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Saturday, June 1 • 2:00pm - 2:30pm
(Architecture) Façade Cleaning: Managing Expectations

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The success of a facade cleaning project should be measured not only by how clean the building looks after the project has been completed, but also whether cleaning has been sufficiently gentle to avoid damaging the substrate. In fact, a building may appear strikingly clean and “like new” because it has been over-cleaned and damaged during the cleaning process. However, a facade cleaning project that has been sufficiently gentle to remove only a portion of soiling and staining may be considered a failure if the results are not clean enough to meet owner expectations.

Inappropriate and overly aggressive cleaning, with the wrong products or techniques, may permanently damage the substrate, as well as other building elements and site features. Depending on the cleaning system used, and the damage that may have occurred, over-cleaning can also result in increased repair and maintenance needs in the future. However, it may not be easy to define what constitutes damage in a cleaning project, or to convince the owner that damage has occurred.

Almost any cleaning system can result in damage to some substrates, if not properly tested, applied, and controlled. Some fragile materials can be eroded by water cleaning, and the presence of even a very small amount of iron in the water used for cleaning and rinsing processes can result in staining on some substrates. Microabrasive cleaning systems require very careful control to provide appropriate results without damaging the surface. Chemical cleaners in particular can be subject to misuse; material safety data sheets (MSDS) provide information on chemicals that are hazardous to people rather than chemicals that may be hazardous to building substrates. Aggressive chemicals such as hydrofluoric and hydrochloric acid, which are present in many proprietary cleaning products, can damage facade components, mobilize staining, and are also hazardous to persons, animals, and the environment. Even less aggressive chemicals, such as organic acids contained in some proprietary cleaners, may react with certain minerals in masonry substrates and cause staining.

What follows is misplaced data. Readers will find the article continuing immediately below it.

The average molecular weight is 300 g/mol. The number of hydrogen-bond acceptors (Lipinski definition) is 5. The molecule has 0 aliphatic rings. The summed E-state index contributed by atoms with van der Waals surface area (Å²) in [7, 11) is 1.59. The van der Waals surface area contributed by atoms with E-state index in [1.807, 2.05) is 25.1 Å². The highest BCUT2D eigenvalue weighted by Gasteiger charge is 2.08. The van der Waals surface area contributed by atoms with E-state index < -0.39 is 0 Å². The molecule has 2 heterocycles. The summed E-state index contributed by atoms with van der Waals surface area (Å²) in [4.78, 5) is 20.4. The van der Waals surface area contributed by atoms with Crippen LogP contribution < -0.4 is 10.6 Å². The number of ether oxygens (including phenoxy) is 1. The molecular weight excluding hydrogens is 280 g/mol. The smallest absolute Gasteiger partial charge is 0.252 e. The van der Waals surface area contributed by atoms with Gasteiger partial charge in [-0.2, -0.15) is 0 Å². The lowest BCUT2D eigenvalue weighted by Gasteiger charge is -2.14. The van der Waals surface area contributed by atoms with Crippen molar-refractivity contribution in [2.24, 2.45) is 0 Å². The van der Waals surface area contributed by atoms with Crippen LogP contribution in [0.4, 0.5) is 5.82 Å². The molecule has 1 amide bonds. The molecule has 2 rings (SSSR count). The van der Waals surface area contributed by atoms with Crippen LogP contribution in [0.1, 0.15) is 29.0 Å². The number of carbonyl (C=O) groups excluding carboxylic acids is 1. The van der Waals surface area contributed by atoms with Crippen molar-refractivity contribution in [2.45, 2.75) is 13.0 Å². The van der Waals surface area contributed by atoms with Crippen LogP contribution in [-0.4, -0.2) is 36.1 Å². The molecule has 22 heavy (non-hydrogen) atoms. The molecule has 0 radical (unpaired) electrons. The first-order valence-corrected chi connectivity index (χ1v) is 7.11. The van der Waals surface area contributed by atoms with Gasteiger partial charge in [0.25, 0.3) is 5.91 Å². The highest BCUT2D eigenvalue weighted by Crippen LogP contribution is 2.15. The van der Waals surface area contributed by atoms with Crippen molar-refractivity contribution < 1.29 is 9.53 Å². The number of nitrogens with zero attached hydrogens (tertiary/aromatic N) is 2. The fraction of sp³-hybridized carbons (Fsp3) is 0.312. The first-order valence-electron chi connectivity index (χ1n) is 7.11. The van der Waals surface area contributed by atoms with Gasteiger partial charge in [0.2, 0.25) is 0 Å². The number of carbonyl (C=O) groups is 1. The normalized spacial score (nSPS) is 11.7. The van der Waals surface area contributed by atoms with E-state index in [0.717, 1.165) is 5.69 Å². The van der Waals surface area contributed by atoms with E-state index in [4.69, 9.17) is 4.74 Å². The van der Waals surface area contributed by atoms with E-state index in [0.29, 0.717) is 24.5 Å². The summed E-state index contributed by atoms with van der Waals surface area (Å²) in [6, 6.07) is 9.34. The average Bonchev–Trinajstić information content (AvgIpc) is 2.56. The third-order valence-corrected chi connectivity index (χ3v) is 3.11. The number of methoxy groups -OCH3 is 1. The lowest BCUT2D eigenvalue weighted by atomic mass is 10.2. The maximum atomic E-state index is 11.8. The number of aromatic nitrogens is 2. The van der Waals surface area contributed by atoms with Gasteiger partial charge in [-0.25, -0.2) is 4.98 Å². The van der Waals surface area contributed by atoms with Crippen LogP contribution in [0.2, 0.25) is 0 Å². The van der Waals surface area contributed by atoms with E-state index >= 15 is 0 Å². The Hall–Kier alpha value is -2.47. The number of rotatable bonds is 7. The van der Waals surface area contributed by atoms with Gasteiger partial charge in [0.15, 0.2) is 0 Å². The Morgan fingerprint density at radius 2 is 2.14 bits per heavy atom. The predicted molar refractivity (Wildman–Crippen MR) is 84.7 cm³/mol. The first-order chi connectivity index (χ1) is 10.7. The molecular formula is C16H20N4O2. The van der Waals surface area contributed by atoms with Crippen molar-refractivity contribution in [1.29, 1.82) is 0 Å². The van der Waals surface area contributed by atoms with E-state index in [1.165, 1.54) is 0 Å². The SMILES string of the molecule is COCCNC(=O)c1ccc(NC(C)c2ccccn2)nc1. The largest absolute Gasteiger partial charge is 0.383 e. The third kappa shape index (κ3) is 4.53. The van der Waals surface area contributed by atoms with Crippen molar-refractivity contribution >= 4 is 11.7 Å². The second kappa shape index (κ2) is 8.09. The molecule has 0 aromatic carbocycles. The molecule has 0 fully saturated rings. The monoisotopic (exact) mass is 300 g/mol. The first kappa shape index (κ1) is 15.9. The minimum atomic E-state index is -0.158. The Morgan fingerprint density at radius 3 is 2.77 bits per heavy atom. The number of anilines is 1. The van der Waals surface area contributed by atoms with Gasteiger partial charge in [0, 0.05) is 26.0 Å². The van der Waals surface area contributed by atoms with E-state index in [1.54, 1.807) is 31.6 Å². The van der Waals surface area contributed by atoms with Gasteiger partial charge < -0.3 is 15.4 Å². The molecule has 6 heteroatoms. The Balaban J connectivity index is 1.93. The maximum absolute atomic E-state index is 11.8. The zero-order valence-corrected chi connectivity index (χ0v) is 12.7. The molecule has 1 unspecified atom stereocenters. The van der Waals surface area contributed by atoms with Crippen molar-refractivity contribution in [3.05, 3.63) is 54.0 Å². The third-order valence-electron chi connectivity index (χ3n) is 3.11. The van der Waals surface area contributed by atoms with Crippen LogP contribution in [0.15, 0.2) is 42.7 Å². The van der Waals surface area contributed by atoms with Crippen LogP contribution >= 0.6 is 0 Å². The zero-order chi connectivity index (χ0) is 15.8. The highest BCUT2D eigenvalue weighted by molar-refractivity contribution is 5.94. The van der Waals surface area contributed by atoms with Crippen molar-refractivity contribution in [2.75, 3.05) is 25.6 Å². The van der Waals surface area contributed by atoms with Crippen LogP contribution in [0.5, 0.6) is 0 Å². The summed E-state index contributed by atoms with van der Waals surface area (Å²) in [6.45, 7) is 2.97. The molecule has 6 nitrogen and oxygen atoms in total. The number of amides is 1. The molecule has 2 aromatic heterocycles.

Although conservators and others in the preservation professions would agree that treatments that cause damage to the historic materials should not be used, once a building owner has seen a bright, clean, trial cleaning sample, how can we convince the owner that the cleaning method that resulted in a like-new appearance is not an appropriate solution? This presentation will examine a range of cleaning systems and potential effects on substrates, and consider possible approaches to guiding the building owner to an appropriate decision. Techniques for facilitating discussion and managing expectations include educating the client from the very beginning of the cleaning project; providing a range of trial samples to illustrate potential results (and avoiding trial samples with overly aggressive cleaners); being prepared to illustrate the effects of cleaning systems with examples and by microscopic evaluation before and after cleaning; and emphasizing the benefits of responsible cleaning and the positive aspects of a building that may be less clean—but is more sustainable for the future.

Speakers
DS

Deborah Slaton

Principal, Wiss, Janney, Elstner Associates, Inc.


Saturday June 1, 2013 2:00pm - 2:30pm
JW Marriott 103-104 19 S West St Indianapolis, IN 46204